Edward N. Lorenz (1917-2008), an American meteorologist noted for his pathbreaking descriptions of the transfer of energy in the general circulation of the atmosphere. His book, The Nature and Theory of the General Circulation of the Atmosphere (1967) featured one of the first complete descriptions of atmospheric general circulation, including the equations governing atmospheric energetics. Computer programs and models developed later would use Lorenz's mathematical formulas to improve weather predictions. He formally introduced the notion of uncertainty and chaos into weather forecasting. In that regard, Lorenz is famous for his statement of the butterfly effect. Lorenz's theory was that an event as small as a butterfly flapping its wings in China could change the weather in the United States a few days later. This effect was possible because the butterfly moved a little bit of air, that moved more air, and so on, until the moving air reached the other side of the world. The butterfly effect, or the "sensitive dependence on initial conditions", is the essence of chaos.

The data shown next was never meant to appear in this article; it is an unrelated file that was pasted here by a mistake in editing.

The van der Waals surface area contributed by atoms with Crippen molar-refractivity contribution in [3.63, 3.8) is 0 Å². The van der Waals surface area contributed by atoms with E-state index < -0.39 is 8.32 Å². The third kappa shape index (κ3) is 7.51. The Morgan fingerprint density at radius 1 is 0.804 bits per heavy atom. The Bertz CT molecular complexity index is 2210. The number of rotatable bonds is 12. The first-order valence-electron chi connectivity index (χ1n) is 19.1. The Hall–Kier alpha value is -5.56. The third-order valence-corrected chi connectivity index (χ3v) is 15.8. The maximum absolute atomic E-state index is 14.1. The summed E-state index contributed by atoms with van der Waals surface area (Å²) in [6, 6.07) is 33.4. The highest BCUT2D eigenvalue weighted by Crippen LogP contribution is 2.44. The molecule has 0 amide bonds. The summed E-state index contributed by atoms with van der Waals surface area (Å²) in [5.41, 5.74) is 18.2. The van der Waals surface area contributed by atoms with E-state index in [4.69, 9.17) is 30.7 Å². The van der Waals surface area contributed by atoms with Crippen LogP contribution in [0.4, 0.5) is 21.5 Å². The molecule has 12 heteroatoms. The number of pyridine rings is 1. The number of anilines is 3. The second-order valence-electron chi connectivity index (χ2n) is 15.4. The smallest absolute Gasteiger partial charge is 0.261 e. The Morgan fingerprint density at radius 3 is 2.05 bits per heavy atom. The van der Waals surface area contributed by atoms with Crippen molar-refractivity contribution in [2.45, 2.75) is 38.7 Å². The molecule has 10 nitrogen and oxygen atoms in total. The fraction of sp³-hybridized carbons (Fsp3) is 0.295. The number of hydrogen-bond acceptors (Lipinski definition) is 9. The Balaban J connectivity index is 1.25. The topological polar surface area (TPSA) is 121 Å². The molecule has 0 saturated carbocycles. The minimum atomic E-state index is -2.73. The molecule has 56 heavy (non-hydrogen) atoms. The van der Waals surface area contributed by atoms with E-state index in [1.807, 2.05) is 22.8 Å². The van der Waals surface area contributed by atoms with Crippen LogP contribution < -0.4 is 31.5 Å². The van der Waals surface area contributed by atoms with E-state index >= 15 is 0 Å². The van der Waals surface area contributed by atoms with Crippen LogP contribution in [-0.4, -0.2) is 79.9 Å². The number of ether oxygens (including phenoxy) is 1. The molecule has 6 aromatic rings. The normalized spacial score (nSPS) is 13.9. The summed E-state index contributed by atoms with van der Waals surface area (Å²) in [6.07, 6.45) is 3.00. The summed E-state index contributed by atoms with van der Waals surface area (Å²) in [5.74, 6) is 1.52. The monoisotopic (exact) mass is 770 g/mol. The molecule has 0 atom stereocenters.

- New York Times. Edward N. Lorenz, a Meteorologist and a Father of Chaos Theory, Dies at 90. April 17,2008.